2015 Books and 2016 Considerations

This week is crazy with Christmas prep BUT I just saw Haley’s post about books and earlier this week Goodreads did a “See your year in books!” thing with streamers and confetti and junk AND ANYWAY I decided right now was the perfect moment to continue procrastinating on wrapping presents and share my favorite books of 2015, with some goals for 2016 thrown in at the end.

According to Goodreads, I read 35 books and more than 10,000 pages. A large chunk of that was Kristen Lavransdatter and In This House of Brede. Twenty two were non-fiction, which surprised me when I counted them up. But in hindsight, I tend to read a few non-fiction books to learn about a subject and then, when my brain is fried, turn to a fiction book to escape. On of the authors I turned to a couple of times this year for the first time ever was Agatha Christie. I haven’t read many mystery books since high school (accept that year I glutted myself on Sherlock Holmes), but while traveling I borrowed a book off a family member’s shelf and immediately understood her popularity.

My goal was to read more novels by 20th century Catholic fiction authors. I succeeded in becoming a huge fan of Graham Greene. I also realize I need a book club/ support group meeting every time I read Walker Percy or Flannery O’Connor. I finished ‘Wise Blood’ just last week, which means I believe I’ve read all of O’Connor’s stories and novels, plus some letters and speeches, but I could be mistaken. There’s got to be another book I’ve somehow overlooked. Fingers crossed.

My top non-fiction titles (Click on each picture to preview on Amazon. Or don’t just out of spite because you hate the Amazon affiliates program.)

Outliers- Malcolm Gladwell just has an uncanny knack for writing the most fascinating books. To inspire graduates I would recommend this title, the next one and The Obstacle is the Way. (AND The War of Art if he/she is a creative type.)

Mindset- I can’t say this book radically changed my attitude, but it has altered the way I homeschool in a very tangible way. I’ve been meaning to write on it more thoroughly, but it’s all still sort of a work in progress so I think it’s too soon to tell whether or not adopting a growth mindset has dramatically affected our homeschool or not. However, this is NOT a homeschooling book nor the typical self-help handbook. It is a great title for inspiring people to strive to do their best in whatever their chosen profession; from homeschool mom to rocket scientist.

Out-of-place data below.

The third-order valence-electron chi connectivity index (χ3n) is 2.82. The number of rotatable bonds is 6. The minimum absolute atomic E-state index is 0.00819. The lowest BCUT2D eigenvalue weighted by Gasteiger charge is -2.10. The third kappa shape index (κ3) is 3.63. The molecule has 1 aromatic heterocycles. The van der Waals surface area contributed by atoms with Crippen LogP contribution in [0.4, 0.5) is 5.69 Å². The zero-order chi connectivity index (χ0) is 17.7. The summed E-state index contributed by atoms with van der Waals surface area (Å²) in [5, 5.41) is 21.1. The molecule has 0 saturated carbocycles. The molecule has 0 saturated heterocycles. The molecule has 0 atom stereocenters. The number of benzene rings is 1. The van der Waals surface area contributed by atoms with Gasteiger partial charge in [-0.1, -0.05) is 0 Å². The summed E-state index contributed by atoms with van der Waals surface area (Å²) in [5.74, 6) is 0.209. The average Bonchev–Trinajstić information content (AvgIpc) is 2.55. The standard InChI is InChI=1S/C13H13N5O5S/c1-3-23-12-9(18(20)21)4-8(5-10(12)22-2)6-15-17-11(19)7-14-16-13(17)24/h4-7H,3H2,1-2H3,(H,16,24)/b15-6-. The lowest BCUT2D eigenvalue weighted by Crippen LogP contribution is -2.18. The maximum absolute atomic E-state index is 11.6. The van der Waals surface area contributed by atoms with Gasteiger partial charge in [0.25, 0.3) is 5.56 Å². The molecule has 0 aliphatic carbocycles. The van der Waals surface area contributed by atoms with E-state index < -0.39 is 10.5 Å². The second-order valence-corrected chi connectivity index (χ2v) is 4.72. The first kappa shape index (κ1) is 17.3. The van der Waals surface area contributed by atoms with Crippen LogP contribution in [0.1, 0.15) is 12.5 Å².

Better than Before- Although I no longer blog my goals, I still come back to the lessons from this book frequently. Understanding what motivates me to get stuff done has helped me approach goals setting and problem solving from a new angle. Because I know what isn’t going to work, I avoid a lot of frustration.

My top fiction titles

Kristen Lavrandatter–  One of my favorite books of all times; tied with Anna Karenina. If you have the time, read both books back to back and compare and contrast the two women. So, so many bad decisions by both but completely different endings. I convinced my husband to read Kristen and we’ve had the most wonderful discussions. We’re both amazed at how well Undset writes men. My husband especially noticed the eloquence and sound theology of all the clergy in the book.

In This House of Brede should be required reading for all high school aged girls. I think this book shows religious life is open to all women. There is no perfect nun. God works with the flaws we have and can do so much, often making us better people, capable of more than we think possible if we can just stop trying to do what we think is best all the damn time. (And that’s a good lesson even if you don’t pursue a religious vocation.)

The End of the Affair- In discussing this book with a reader I thought it would make good reading for Pre-Cana or married couples. Far from glorifying adultery it shows how far the stain of infidelity reaches and how there is no joy to be found in it at any point along the path.

And Then There Were None- I couldn’t put this down. I love mysteries that don’t have clichéd endings I can predict 30 pages in. Certainly I try to play Sherlock, but I’m always delighted to be outwitted.

Also, I highly recommend reading Cather’s Death Comes for the Archbishop followed by Greene’s The Power and the Glory.  Such a fascinating history of the Church in the American Southwest and Mexico told through the eyes of two very different men.